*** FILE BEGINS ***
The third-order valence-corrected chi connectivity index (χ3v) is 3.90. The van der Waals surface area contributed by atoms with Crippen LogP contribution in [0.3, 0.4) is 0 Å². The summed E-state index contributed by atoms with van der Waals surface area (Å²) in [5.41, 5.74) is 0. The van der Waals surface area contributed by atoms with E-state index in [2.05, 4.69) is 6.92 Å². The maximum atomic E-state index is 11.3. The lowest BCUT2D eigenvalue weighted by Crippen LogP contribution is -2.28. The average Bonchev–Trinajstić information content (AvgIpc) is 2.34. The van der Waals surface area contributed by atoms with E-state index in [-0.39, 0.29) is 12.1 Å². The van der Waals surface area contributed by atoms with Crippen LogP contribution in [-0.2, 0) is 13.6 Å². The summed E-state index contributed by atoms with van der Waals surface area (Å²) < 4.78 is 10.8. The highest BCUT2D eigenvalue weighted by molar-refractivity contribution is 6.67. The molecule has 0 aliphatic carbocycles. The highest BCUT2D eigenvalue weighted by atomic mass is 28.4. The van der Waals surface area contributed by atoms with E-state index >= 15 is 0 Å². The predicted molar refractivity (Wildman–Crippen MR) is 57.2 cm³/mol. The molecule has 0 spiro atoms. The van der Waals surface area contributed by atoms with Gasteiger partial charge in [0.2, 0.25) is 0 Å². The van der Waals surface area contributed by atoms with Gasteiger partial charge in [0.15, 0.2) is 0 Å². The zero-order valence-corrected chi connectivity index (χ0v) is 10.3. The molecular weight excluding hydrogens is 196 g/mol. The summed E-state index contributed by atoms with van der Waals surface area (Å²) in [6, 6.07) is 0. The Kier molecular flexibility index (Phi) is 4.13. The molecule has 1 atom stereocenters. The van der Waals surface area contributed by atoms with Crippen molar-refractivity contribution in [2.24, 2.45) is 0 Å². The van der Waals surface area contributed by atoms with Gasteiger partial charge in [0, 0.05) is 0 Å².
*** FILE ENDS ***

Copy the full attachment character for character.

The third-order valence-corrected chi connectivity index (χ3v) is 3.90. The van der Waals surface area contributed by atoms with Crippen LogP contribution in [0.3, 0.4) is 0 Å². The summed E-state index contributed by atoms with van der Waals surface area (Å²) in [5.41, 5.74) is 0. The van der Waals surface area contributed by atoms with E-state index in [2.05, 4.69) is 6.92 Å². The maximum atomic E-state index is 11.3. The lowest BCUT2D eigenvalue weighted by Crippen LogP contribution is -2.28. The average Bonchev–Trinajstić information content (AvgIpc) is 2.34. The van der Waals surface area contributed by atoms with E-state index in [-0.39, 0.29) is 12.1 Å². The van der Waals surface area contributed by atoms with Crippen LogP contribution in [-0.2, 0) is 13.6 Å². The summed E-state index contributed by atoms with van der Waals surface area (Å²) < 4.78 is 10.8. The highest BCUT2D eigenvalue weighted by molar-refractivity contribution is 6.67. The molecule has 0 aliphatic carbocycles. The highest BCUT2D eigenvalue weighted by atomic mass is 28.4. The van der Waals surface area contributed by atoms with E-state index >= 15 is 0 Å². The predicted molar refractivity (Wildman–Crippen MR) is 57.2 cm³/mol. The molecule has 0 spiro atoms. The van der Waals surface area contributed by atoms with Gasteiger partial charge in [0.2, 0.25) is 0 Å². The van der Waals surface area contributed by atoms with Gasteiger partial charge in [0.15, 0.2) is 0 Å². The zero-order valence-corrected chi connectivity index (χ0v) is 10.3. The molecular weight excluding hydrogens is 196 g/mol. The summed E-state index contributed by atoms with van der Waals surface area (Å²) in [6, 6.07) is 0. The Kier molecular flexibility index (Phi) is 4.13. The molecule has 1 atom stereocenters. The van der Waals surface area contributed by atoms with Crippen molar-refractivity contribution in [2.24, 2.45) is 0 Å². The van der Waals surface area contributed by atoms with Gasteiger partial charge in [0, 0.05) is 0 Å².